Ossus Library Index
Fantasy Index


A novel by Morgan Rice
(2018, Morgan Rice)

Oliver Blue and the School for Seers, book 1

When a boy escapes bullies to hide in the factory of his idol, he discovers his heritage as a seer, and is sent back in time to develop his skills at a special school, where he makes friends and enemies, and discovers a plot to destroy the world.


-- First reading (ebook)
March 26th to April 9th, 2021


I enjoyed the time at the School of Seers more than any other part of this book, showing off skills and magic-type abilities. Unfortunately, even that barely engaged me, as I found the book slow, the writing stilted, and I didn’t identify at all with the character or his friends. My first impression was that this was a knock-off of Harry Potter, because there are a lot of similarities, from the family he is living with, being the chosen one, and so much more. This world is more about technology, though, and Oliver is obsessed with inventions. The way he spoke about them, I thought he was living in the 1920s, until I realized it takes place in the current timeframe. Unfortunately, I found the rivalry with Lucas in the present and in the past seemed unlikely, and Edmund was too much of a sneering villain, and he has no motivation to be a bully to Oliver. Now that Esther is hanging around with Oliver, what happened to the friends she used to have -did she abandon them? The affection angle seemed more appropriate to a boy and girl a few years older. I didn’t enjoy the time in Germany at all. This might be appropriate to younger readers, but I found it lacking to give it wider appeal.

Spoiler review:

From the beginning, this book was familiar, though of a much lower quality than the material it rips off. Oliver is bullied, lives with a family which hates him, and gets the opportunity to go to a magical school. Hmm. Cheap knock-off is right. There are way too many similarities to be a coincidence, and the style and quality is overall much lower. While with the Harry Potter books I was zipping through the pages because it was so interesting and fun, here I was dragging myself through the chapters in this book. It was a feeling similar to what I felt when reading the Sword of Shannara.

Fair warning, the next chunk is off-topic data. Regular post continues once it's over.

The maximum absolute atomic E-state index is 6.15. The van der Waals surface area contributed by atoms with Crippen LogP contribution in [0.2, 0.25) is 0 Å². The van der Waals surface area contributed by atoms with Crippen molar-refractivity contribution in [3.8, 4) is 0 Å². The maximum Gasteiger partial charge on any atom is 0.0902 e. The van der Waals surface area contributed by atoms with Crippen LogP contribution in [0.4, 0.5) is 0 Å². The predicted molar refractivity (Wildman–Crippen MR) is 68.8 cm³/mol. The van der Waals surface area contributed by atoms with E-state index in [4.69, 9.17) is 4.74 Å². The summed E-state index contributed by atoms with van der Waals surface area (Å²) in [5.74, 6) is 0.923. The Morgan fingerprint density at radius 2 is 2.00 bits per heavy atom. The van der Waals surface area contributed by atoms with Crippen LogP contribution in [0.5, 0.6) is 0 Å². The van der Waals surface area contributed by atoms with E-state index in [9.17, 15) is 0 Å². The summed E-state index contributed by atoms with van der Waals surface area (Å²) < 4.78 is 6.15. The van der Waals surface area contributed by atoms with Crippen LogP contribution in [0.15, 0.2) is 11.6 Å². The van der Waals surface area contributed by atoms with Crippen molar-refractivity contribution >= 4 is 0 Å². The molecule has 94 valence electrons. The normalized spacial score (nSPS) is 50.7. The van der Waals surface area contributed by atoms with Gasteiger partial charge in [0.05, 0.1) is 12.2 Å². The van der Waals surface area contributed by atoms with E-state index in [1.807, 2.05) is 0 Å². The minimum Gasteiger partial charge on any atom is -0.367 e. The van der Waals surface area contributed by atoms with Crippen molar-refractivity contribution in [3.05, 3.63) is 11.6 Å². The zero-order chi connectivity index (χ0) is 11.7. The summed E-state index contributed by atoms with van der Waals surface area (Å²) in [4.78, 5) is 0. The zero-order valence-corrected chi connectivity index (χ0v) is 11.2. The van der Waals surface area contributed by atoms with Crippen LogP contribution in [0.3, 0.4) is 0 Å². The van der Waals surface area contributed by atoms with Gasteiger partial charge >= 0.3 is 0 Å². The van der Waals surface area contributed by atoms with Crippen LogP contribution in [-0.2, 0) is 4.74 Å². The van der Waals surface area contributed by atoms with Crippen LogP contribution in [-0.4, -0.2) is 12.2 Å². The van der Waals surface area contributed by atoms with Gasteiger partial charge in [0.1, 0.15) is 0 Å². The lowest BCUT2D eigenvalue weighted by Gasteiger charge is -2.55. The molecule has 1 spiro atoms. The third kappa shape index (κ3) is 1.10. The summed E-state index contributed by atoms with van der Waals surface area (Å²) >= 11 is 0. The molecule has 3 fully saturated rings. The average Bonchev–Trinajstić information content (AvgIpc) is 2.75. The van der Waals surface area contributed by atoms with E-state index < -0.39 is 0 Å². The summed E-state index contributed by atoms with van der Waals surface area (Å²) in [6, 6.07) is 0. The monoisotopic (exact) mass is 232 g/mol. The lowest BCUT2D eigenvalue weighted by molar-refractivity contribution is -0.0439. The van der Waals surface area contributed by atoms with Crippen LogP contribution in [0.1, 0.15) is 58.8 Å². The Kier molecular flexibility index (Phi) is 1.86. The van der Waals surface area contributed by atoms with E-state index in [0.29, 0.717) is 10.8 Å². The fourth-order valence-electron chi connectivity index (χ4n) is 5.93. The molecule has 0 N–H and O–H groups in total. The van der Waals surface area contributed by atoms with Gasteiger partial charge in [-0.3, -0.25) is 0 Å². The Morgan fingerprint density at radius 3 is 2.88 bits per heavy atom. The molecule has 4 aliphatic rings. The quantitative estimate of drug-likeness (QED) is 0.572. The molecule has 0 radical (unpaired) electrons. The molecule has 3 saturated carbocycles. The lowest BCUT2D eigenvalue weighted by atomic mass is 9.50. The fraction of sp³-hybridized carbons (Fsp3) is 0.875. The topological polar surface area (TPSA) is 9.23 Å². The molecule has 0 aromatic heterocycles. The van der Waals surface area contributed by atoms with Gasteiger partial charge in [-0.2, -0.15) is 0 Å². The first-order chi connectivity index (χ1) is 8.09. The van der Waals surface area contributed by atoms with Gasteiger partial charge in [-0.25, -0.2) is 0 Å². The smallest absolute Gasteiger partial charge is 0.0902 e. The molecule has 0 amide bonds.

I couldn’t figure out the time period for this book. With the focus on inventions, it seems like Oliver must be living in the early 1900s, but there were other things that were way too modern for that to be true. Do places like Armando’s invention factory even still exist anywhere in the world? After being bullied at school, not just by the students but the teachers as well (except one science teacher), Oliver runs away to the factory, and encounters Armando, who gushes over him, seeing him as someone who will save the world. But Armando also employs Lucas, an old man who haunts Oliver in his time there. Based on events that happen later in the book, I don’t see how Armando can trust Lucas, or how Lucas can really know about Oliver. There is time travel involved where the older Lucas talks with the younger one, but it doesn’t make sense in the context of this world, especially given how much the younger Armando learns about Lucas in both timelines

Oliver goes back in time after being chased by Lucas, who also kills Armando. He’s met in a time nexus by a student at the school of magic, and they find their way into the school. It was at this point that the story finally started to pick up, but just barely enough to become interesting. The dynamics between Oliver and the other students was pretty well documented, and the characters had unique personalities, which I appreciated. Edith is cagey, but then becomes a romantic interest for these very young kids -the author seems to forget how young they are. There is the usual bully, and friends who help him get around this timeless place.

I have questions about how a timeless place can exist. Being timeless means that they should be able to return to the school when they are older, at any time. So shouldn’t they see many versions of themselves, for example -when Oliver entered the first time, and then when he came back -but time continued passing there, seeming to keep up with the world outside?

It’s here that Oliver learns that his parents were powerful wizards- or the equivalent in this universe, after a conversation with the headmaster. He and Edith fend off an attack from the evil sorcerers, probably let in by the bullies.

I liked the sleeping quarters, though the entrance seems very inconvenient. Oliver fools the system and climbs down from the multi-bunks. Edith hears him and follows, and helps him get out of the magical school. This is where the story turns strange and I think the author dropped the ball on credibility. Oliver goes back to the Magic Factory where he tries to find Armando, but is almost caught by Lucas. Oliver hides in a truck that boards a plane and is taken to Germany. He’s somehow not discovered until they land, and he tries to use his powers to figure out how to disarm the bomb that Lucas has delivered to Hitler. Oliver has a face-to-face with Hitler, and manages to disable the bomb, saving the world -because it would have literally destroyed everything.

Armando shows up in his spaceship-like craft, and his friends show up like in an after-school cartoon, helping save him from the Germans and presumably ending the war. Huh?

By the end of the book, I’d completely lost what little interest I had. I won’t be continuing the series.


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